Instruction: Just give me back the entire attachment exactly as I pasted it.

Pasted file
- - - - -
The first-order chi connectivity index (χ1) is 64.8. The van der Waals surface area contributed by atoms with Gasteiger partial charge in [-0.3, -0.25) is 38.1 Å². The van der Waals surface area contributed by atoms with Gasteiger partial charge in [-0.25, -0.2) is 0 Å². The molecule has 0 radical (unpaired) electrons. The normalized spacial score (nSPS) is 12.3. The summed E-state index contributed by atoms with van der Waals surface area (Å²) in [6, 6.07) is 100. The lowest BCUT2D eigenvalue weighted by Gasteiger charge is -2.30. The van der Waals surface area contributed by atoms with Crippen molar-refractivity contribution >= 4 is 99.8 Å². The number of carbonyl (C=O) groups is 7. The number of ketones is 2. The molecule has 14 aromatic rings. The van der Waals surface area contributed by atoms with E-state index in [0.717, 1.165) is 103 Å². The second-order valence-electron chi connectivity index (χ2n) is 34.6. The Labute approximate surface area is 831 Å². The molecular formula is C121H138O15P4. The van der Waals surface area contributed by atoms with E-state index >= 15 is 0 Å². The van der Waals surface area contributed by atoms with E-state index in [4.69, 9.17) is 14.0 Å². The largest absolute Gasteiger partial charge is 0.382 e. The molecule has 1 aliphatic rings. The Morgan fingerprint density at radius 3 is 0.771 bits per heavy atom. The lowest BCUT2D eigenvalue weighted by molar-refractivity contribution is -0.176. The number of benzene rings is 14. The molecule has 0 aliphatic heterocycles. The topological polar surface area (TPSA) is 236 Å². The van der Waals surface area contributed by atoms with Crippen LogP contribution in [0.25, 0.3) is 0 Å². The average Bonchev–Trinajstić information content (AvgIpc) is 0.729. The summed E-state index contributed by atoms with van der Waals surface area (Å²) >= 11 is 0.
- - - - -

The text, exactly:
The first-order chi connectivity index (χ1) is 64.8. The van der Waals surface area contributed by atoms with Gasteiger partial charge in [-0.3, -0.25) is 38.1 Å². The van der Waals surface area contributed by atoms with Gasteiger partial charge in [-0.25, -0.2) is 0 Å². The molecule has 0 radical (unpaired) electrons. The normalized spacial score (nSPS) is 12.3. The summed E-state index contributed by atoms with van der Waals surface area (Å²) in [6, 6.07) is 100. The lowest BCUT2D eigenvalue weighted by Gasteiger charge is -2.30. The van der Waals surface area contributed by atoms with Crippen molar-refractivity contribution >= 4 is 99.8 Å². The number of carbonyl (C=O) groups is 7. The number of ketones is 2. The molecule has 14 aromatic rings. The van der Waals surface area contributed by atoms with E-state index in [0.717, 1.165) is 103 Å². The second-order valence-electron chi connectivity index (χ2n) is 34.6. The Labute approximate surface area is 831 Å². The molecular formula is C121H138O15P4. The van der Waals surface area contributed by atoms with E-state index >= 15 is 0 Å². The van der Waals surface area contributed by atoms with E-state index in [4.69, 9.17) is 14.0 Å². The largest absolute Gasteiger partial charge is 0.382 e. The molecule has 1 aliphatic rings. The Morgan fingerprint density at radius 3 is 0.771 bits per heavy atom. The lowest BCUT2D eigenvalue weighted by molar-refractivity contribution is -0.176. The number of benzene rings is 14. The molecule has 0 aliphatic heterocycles. The topological polar surface area (TPSA) is 236 Å². The van der Waals surface area contributed by atoms with Crippen LogP contribution in [0.25, 0.3) is 0 Å². The average Bonchev–Trinajstić information content (AvgIpc) is 0.729. The summed E-state index contributed by atoms with van der Waals surface area (Å²) >= 11 is 0.